Students still in time to apply for examinations at intermediate and advanced levels
Students are being given another chance to apply for exams that will be held in September at intermediate and advanced level. This also applies to students who had not registered for the exams which would have taken place in recent weeks had the pandemic not occurred.
MATSEC board director Dario Pirotta said the A levels and intermediate level exams which were to be held in April, will be held in September and the resit held in December.
He said that in addition to those who had applied to take the exams in April (which were automatically moved to September) there are a further 1,000 applications.
“In total, between the students we had before and today’s, we have over 3,000 students who will sit for these exams together in one session be held in September,” (Director of the MATSEC Board, Dario Pirotta).
Regarding the SEC, the assessment this year will be done differently where secondary school graduates will be given a score based on their competencies in the subject according to a predicative assessment and based on the mock examinations.
Mr Pirotta went on to say that a rigorous exercise was currently underway with various teachers and coordinators in schools on order that the result rightly reflects the abilities of the students in the subject.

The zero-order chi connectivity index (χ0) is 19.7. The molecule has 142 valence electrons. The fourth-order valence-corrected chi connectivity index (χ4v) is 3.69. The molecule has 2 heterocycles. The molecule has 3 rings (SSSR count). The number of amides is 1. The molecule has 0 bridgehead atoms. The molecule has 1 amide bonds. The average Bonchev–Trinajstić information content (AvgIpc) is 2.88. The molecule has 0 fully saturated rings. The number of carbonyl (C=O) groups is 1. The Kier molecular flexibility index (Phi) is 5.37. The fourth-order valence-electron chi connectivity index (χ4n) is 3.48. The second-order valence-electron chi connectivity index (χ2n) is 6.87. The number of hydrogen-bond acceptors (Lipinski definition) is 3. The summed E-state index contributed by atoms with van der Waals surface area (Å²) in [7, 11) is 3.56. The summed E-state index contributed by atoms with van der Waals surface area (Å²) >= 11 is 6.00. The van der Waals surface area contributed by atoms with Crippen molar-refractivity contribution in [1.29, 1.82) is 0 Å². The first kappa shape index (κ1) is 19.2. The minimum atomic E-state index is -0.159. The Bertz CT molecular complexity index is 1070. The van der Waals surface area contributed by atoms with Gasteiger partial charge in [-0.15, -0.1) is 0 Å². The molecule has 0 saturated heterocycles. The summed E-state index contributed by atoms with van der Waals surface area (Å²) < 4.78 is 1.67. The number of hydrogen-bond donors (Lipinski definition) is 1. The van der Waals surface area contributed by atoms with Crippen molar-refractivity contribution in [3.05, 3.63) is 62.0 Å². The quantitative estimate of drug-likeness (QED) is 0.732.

“We compare all the school papers with the SEC papers, and we assess their level of difficulty for each subject. We are collecting samples of student papers, where we see how they have been corrected i.e. to see how harshly and fairly they were assessed. We do this for each school and on the basis of this, a recalibration is done. We compare one school to another and try to come up with a fair marking for everyone, “Mr Pirotta explained.
He added that all students would have the possibility to improve their result by means of the exam held in September. Asked whether the turmoil brought about by COVID would have an effect on the content that students would be assessed on, Mr Pirotta said that schools closed just when the students were about to start the exams.
“In most cases the syllabus had been completed and a revision was being done in schools so I don’t feel there needed to be any content changes for the student assessment,” Mr Pirotta said.
Students who have not obtained the required marks will be able to start courses provisionally in post-secondary and tertiary institutions until the resits take place in December.